Editor's note: Danny Roderick is president and chief executive officer of Westinghouse Electric Company, headquartered in Pittsburgh. Westinghouse is a leading nuclear energy company and worldwide supplier of nuclear plant products and technologies.
(CNN) -- America is heading toward an energy cliff in the next 20 years, and the impacts could be much worse than those of the recent recession.
Simply put, we cannot keep out of economic downturn without a readily available supply of clean and abundant energy -- from sources that are affordable, scalable to meet long-term demand and that do not compound the problem of global climate change. CNN Films' documentary "Pandora's Promise" correctly suggests that nuclear power is the safest, most stable and most secure option for achieving that goal.
The U.S. nuclear fleet is robust, but even with license extensions, plants soon will reach the end of their design life. And an aging fleet of coal-fired power plants has numerous challenges with environmental compliance. Combined, these two sources represent approximately 60% of this nation's electricity supply.
The U.S. Department of Energy forecasts that somewhere between 35 to 60 gigawatts of coal-fired power plants, or one-fifth of the U.S. energy supply, will be shut down by 2018 because of today's lower gas prices and rigorous enforcement of clean air standards. Electricity use at the same time is expected to grow by nearly 30% through the year 2040.
Energy-efficient products have helped to reduce consumption, but they have been outpaced by new demand from other energy-consuming lifestyle choices. As "Pandora's" director Robert Stone rightly points out about the weakness of renewables, carbon sources of generation are needed to supply the intermittent electricity capacity when the sun isn't shining or when the wind isn't blowing.
Nuclear power has been proven to be the safest form of energy since the first reactor went online in the U.S. more than 50 years ago. What's more, the new plants being built today by Westinghouse feature advanced technology and design that take safety to new levels and are being built around the world.
For more than 35 years, the nuclear industry has provided over 20% of the electricity that powers the U.S. economy, creating jobs and fueling economic growth.
Many thought the 1979 accident at Three Mile Island would mean the end of the nuclear industry. In fact, the industry, with the oversight of government regulators, learned a great deal from that event and over the next decade reinvented itself. In the years that followed, the U.S. nuclear fleet and its suppliers developed, embraced and set the highest standards of nuclear plant safety in the world. Improvements in technology, design, plant maintenance, and operations enabled the nuclear industry to do more than survive -- it actually grew.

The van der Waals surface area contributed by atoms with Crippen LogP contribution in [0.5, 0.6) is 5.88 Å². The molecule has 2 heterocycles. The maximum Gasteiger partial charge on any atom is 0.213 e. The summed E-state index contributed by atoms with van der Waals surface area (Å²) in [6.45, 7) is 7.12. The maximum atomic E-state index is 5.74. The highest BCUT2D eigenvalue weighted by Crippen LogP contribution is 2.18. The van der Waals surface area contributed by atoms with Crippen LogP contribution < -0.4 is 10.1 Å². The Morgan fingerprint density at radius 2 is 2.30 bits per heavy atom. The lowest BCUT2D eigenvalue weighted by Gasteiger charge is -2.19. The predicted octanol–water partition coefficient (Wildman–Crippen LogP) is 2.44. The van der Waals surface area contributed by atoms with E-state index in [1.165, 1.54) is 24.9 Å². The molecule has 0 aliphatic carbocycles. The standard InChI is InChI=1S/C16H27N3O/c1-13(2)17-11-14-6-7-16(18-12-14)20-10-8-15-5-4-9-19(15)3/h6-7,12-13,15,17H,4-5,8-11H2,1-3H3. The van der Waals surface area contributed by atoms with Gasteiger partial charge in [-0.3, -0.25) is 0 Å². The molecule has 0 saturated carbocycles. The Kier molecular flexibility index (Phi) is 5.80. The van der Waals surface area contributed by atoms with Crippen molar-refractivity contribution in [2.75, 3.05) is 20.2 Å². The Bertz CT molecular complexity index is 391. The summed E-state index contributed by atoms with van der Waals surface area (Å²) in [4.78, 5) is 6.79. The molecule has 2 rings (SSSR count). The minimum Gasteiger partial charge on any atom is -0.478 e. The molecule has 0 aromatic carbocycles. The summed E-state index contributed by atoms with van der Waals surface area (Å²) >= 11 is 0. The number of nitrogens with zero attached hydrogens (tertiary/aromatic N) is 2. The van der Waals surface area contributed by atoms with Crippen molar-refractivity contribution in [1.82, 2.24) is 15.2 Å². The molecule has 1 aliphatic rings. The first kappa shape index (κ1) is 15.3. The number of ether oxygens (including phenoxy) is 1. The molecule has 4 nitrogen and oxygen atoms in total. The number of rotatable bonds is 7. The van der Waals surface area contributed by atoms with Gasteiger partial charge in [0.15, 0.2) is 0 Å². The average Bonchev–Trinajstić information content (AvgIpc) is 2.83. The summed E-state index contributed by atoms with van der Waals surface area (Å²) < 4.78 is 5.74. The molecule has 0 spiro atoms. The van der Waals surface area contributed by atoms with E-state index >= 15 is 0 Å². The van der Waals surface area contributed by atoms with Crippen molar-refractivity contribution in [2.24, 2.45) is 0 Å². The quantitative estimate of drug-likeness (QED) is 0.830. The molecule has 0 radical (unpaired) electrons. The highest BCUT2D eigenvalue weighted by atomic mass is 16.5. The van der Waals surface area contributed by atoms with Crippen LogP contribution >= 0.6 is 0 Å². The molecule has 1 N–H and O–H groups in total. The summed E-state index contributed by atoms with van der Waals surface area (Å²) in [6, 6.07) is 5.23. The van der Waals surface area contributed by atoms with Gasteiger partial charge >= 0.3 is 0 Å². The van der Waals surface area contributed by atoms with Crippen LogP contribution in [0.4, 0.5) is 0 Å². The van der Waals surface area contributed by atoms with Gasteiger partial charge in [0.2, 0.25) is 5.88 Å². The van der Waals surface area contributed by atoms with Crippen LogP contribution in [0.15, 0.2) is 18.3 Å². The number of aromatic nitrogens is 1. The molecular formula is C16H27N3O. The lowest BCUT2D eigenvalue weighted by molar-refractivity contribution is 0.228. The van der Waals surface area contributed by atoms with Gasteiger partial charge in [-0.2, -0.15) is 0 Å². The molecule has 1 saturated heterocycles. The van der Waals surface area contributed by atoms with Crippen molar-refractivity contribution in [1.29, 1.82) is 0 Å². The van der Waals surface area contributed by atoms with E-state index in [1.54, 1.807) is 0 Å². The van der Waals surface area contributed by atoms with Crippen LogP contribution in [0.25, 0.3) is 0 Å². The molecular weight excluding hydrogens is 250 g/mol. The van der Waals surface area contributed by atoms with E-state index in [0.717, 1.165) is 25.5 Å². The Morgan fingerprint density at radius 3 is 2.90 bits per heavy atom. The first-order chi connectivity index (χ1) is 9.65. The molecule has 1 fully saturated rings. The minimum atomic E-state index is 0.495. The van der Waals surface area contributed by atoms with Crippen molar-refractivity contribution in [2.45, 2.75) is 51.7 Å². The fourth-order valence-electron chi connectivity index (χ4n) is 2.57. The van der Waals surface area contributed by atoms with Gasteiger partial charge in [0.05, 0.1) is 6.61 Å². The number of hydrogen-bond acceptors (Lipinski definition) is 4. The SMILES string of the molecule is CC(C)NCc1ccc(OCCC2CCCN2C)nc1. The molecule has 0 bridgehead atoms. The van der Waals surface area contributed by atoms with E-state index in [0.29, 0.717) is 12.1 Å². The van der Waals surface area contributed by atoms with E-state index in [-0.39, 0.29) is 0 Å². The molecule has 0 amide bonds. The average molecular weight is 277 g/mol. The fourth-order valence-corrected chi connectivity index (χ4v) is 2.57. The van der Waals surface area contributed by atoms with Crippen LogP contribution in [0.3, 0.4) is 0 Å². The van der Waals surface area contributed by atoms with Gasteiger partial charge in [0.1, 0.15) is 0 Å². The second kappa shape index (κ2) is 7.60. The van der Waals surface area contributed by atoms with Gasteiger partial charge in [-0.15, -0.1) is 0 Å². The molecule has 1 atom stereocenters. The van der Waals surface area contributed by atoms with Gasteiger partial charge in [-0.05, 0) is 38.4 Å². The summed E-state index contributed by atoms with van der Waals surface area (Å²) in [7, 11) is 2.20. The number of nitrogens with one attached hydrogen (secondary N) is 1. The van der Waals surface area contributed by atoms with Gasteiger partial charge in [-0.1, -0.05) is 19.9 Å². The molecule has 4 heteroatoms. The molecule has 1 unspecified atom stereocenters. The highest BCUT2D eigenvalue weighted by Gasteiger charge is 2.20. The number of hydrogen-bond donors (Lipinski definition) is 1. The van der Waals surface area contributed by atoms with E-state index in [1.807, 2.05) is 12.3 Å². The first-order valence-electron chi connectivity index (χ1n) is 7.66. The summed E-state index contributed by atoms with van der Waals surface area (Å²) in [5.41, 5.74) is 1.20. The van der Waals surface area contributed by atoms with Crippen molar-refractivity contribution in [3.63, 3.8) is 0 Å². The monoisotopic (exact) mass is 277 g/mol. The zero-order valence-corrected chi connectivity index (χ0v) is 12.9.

Existing nuclear plants improved safety and were uprated, adding the equivalent of many new reactors without actually building a new one. Today the U.S. nuclear industry consists of about 200,000 highly trained employees and is the world's leading exporter of advanced nuclear technology.
While the building of new nuclear power reactors in the U.S. was slowed, the world increased its nuclear fleet to more than 430 reactors. Even today more than 70 new reactors are in some phase of project development and construction globally. In 2010, two forward-thinking utilities in the southeastern U.S. made an investment in the future to protect stable pricing and hedge against pending environmental regulations that penalize carbon emissions. They committed to building four new Westinghouse advanced-generation nuclear power plants -- the first in the U.S. in 30 years. The utilities understood that a balanced fuel portfolio creates stability, predictable costs, and hedges price and supply volatility in the natural gas market.
For most of the last three decades, nuclear generating costs have been lower than those for natural gas or coal. Today we are realizing the benefits of low-priced natural gas, but history tells us that over time and increased use, price volatility will return.
It is important to remember that large-scale energy infrastructure investments typically have a life span of 60 years or more. Investors trade off between higher construction costs and the long-term price and supply security of nuclear versus a lower construction cost and high exposure to long-term supply and price volatility. In my lifetime, I have been assured at least twice of a new 100-year supply of natural gas, only to have those hopes dashed as increasing demand repeatedly burst the natural gas bubble.
In the U.S., concern over high natural gas prices, global natural gas shortages and potential carbon taxes gave rise to the so-called "nuclear renaissance" of just a few short years ago. But the financial crisis and economic downturn that followed reduced the number of planned new nuclear plants from 25 to just five that actually started construction.
Others have extended planned starts due to economic conditions. In addition to the eight new units Westinghouse currently has under construction around the world, we have another 30 units that will begin construction within the next 10 years. Our new advanced nuclear power capacity will help fuel global industrialization without long-term environmental impacts. And these new plants are designed with features that can withstand the kind of natural disaster that happened in Japan.
One thing is certain -- we need the power that these new nuclear plants can provide in order to meet the expected shortfall that will occur in the years ahead. The industry and government policymakers alike recognize that nuclear energy must be part of any national energy policy and is the most certain environmental solution to keep us from going off the energy cliff without taking away our clean air.
The opinions expressed in this commentary are solely those of Danny Roderick.